Homemade Corned Beef


As I’ve mentioned before, I have a fridge in my new basement that I’ve dedicated to curing and aging meats. As part of that hobby, I thought I’d make some corned beef. I prepared it according to the instructions at AmazingRibs.com, which is a great resource for learning the hows and whys of properly cooked meats. They have especially good tips about barbecuing and meat preparation in general, although I must admit that I prefer my own processes for southern-style pulled pork and ribs.

Homemade Corned Beef

  • 1 whole beef brisket
  • 1 gallon water
  • 1 cup brown sugar
  • 1 cup kosher salt (Morton brand)
  • 4 teaspoons pink curing salt #1
  • 5 tablespoons pickling spices
  • 4 cloves garlic, peeled and smashed

It can be hard to find a whole brisket. My usual grocery store only carries a prepackaged flat cut of brisket for around $35 (which is not a bad deal considering that it’s trimmed neatly). I was able to find a 14+ pound packer’s brisket (with both the flat and the point cuts) at Walmart for around $37. That’s an amazing bargain.

To begin, you separate the brisket into three pieces by cutting the point from the flat and then cutting the flat into halves. This diagram shows you what I’m talking about.


Here’s my brisket. It was a bit of a beast (pun intended).


Breaking down the brisket takes a while. You need a very sharp knife. It took me half an hour to break mine down.


To explain what you’re looking at in this picture, there’s a large pizza-sized tray in the background piled a few inches high with fat. The bowl on the right is filled with meat that I over-trimmed. This might sound odd, but I keep a bag of beef bits in the freezer. When it gets pretty full, I grind it. This brisket, combined with a little lean sirloin, made some great hamburgers last week.

I trimmed the flat muscle (on the right) of all fat to be cooked as corned beef and left a little fat on the point muscle (on the left) to be cooked as pastrami since it will render on the smoker later.


Next, you prepare the curing liquid. You can do this in any non-reactive container. I have a 5-gallon food grade bucket that I picked up at Lowe’s for $3. It’s good to have around for brining big foods like pork shoulders, whole turkeys, and chickens. Mix all of the brining ingredients together and break up any lumps.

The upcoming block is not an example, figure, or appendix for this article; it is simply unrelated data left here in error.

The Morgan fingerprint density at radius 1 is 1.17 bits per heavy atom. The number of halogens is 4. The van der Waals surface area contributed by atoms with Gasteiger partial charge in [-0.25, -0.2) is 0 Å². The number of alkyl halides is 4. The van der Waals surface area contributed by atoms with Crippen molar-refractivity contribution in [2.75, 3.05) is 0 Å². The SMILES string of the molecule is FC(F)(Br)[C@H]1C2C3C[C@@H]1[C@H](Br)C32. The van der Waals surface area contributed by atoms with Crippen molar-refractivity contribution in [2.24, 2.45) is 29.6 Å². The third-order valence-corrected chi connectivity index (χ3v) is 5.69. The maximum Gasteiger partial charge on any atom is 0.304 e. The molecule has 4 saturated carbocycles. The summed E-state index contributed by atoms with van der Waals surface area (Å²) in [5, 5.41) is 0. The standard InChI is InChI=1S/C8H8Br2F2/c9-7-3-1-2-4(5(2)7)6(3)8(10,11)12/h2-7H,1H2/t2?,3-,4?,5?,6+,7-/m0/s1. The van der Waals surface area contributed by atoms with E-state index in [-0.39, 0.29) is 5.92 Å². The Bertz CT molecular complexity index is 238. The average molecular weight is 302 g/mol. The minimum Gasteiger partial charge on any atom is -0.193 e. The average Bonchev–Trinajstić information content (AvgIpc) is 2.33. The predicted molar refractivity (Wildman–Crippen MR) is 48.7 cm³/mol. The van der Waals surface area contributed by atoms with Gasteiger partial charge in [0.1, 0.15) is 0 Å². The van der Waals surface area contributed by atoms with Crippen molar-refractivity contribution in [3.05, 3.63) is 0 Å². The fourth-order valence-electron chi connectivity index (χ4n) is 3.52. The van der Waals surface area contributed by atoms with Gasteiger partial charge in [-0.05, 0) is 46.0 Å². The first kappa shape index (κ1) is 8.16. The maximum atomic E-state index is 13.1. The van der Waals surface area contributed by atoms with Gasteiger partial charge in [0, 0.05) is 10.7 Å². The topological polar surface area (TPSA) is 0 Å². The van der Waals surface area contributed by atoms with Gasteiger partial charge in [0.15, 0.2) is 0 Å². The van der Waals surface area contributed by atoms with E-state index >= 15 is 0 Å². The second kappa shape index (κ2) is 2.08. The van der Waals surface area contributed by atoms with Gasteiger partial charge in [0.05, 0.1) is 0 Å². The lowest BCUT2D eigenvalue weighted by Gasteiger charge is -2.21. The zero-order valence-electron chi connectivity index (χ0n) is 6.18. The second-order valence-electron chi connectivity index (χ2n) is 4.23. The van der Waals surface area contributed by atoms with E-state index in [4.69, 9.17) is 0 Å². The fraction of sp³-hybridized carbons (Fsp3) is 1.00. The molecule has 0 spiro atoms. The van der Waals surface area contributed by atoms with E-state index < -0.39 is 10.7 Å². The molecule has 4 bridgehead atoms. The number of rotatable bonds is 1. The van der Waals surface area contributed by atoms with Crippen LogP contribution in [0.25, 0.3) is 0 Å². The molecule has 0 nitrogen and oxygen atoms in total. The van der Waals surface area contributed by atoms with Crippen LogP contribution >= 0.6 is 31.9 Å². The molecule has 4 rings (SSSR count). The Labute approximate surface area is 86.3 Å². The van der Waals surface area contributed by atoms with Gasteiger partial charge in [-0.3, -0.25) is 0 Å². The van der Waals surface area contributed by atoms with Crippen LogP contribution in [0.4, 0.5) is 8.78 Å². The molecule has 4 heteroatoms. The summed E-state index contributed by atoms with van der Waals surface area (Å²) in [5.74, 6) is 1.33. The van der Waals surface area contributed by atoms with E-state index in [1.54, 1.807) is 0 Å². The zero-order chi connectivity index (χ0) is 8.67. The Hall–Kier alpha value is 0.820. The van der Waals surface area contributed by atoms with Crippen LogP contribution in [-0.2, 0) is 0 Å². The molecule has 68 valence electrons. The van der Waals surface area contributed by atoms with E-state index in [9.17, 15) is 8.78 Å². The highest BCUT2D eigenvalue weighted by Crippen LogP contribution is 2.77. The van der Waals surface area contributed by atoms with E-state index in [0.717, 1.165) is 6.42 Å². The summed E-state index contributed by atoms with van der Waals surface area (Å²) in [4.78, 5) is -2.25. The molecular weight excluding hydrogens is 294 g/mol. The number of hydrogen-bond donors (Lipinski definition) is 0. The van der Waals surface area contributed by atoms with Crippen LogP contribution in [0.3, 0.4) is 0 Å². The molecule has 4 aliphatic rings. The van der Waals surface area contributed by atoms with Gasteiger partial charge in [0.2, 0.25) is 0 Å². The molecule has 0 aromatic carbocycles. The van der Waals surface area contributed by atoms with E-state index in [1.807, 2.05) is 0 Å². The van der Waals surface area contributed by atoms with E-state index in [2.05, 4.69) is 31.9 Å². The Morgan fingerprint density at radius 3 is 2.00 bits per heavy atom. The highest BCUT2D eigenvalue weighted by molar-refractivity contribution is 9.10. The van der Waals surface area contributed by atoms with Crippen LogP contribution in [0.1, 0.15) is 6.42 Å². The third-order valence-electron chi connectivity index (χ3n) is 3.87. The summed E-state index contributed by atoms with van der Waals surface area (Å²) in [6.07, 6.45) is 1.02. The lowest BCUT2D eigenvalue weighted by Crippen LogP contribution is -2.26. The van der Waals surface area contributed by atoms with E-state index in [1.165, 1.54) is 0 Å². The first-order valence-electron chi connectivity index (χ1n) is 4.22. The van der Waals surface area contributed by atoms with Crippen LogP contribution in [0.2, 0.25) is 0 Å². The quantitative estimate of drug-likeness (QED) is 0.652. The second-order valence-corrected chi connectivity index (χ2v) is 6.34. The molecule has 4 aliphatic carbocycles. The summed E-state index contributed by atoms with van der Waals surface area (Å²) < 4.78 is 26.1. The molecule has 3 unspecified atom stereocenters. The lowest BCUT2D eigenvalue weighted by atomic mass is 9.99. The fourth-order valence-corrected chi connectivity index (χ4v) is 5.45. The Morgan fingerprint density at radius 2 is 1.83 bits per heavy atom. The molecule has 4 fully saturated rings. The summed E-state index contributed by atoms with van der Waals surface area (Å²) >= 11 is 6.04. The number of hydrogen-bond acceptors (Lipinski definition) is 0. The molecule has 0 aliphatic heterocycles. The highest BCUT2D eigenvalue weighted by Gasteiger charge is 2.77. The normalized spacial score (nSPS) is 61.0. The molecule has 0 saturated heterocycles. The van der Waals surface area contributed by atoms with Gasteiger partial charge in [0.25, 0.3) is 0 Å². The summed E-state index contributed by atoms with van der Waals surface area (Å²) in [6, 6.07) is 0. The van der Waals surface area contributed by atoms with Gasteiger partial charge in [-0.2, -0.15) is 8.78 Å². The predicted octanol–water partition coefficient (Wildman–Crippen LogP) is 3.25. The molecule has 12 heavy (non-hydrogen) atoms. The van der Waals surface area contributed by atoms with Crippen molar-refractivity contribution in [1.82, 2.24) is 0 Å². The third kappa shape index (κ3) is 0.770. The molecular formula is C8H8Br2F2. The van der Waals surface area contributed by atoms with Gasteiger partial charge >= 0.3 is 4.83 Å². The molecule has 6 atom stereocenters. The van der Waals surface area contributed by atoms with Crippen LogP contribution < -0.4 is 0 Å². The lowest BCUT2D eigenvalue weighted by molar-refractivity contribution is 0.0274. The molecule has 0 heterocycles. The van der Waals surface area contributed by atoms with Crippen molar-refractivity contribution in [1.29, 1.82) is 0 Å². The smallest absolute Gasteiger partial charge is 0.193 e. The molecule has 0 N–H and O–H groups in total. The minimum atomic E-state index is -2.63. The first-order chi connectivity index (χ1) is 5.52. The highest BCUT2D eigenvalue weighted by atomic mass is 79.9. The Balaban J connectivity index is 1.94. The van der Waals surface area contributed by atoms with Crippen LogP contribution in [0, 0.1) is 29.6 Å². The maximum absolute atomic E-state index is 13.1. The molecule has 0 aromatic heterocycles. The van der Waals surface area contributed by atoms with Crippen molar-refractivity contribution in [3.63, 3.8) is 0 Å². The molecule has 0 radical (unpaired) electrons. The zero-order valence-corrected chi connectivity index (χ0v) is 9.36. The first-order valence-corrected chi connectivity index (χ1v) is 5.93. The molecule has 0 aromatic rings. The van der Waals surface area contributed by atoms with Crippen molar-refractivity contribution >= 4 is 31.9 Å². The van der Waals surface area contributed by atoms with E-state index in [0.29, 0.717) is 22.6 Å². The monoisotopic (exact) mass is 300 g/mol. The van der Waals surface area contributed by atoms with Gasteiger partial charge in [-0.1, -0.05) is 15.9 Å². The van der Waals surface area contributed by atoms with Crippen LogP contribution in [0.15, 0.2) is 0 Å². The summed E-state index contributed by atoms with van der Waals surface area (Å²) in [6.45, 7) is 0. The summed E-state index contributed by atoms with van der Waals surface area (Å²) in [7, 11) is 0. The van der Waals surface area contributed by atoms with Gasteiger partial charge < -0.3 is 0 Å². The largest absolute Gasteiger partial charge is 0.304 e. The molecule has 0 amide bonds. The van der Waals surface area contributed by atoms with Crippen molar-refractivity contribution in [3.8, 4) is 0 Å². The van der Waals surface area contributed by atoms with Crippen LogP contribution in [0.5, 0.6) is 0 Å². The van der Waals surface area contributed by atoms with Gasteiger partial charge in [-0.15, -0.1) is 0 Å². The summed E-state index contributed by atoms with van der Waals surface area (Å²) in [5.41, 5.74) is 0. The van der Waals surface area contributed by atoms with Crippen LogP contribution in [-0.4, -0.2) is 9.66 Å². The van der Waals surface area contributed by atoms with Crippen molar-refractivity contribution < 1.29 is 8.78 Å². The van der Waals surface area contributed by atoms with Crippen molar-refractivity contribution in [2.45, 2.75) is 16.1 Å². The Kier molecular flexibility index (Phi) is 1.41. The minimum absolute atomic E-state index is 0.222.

Add a quart of very hot water so the salt and sugar start to dissolve. Stir well. Finally, pour three quarts of cold water into the bucket to cool everything down. Add the meat and submerge. It might be necessary to weigh down the meat with a plate or something.


Place the bucket in a refrigerator for at least five days. It can go a lot longer. My beef cured for nine days because I was out of town for my sister’s wedding.


When the meat has cured, remove the pieces from the brine and give them each a quick rinse with cool water. My brisket looks a little gray here, but the traditional pink hue came out during the cooking process.


I set half of the flat aside for corned beef, dropped the cap meat back into the bucket filled with fresh water to desalinate for pastrami, and froze the other half of the flat for later use.

At this point, the corned beef is cured, but it’s still not cooked. To cook it, you submerge it in cold water by about and inch and slowly bring the pot to a slow simmer. After around 30 minutes on the stove, the beef should be heated through. Pour out all of the salty cooking water and cover again with warm water. Simmer on low for around three hours. You know it’s done when you can start to break up the strands of meat by pressing on them with a wooden spoon. Finally, remove the corned beef from the pot.


Corned beef can be served any way you like. I cut mine in half. I tossed half back into the pot for corned beef and cabbage and refrigerated the other half to be sliced cold for sandwiches later in the week.

As far as corned beef sandwiches, there’s nothing better than thinly sliced meat served with mustard. I’m not the biggest fan of rye, so I just used the bread I had on hand. I like my sandwiches served at room temperature, but you could steam the meat and serve it hot. You could also make a reuben. I like mine with mustard, but I’m a pretty simple guy.

This was a fun experiment and something that I’ll definitely make again. This corned beef was the best I’ve ever tasted by far. There’s a sweet taste from the brisket fat and the texture is nothing like the mushy, deli-sliced meat that you’re probably used to. It pulls into tender strands almost like barbecue. You really should try it.


Now see how the pastrami turned out.

Homemade Corned Beef
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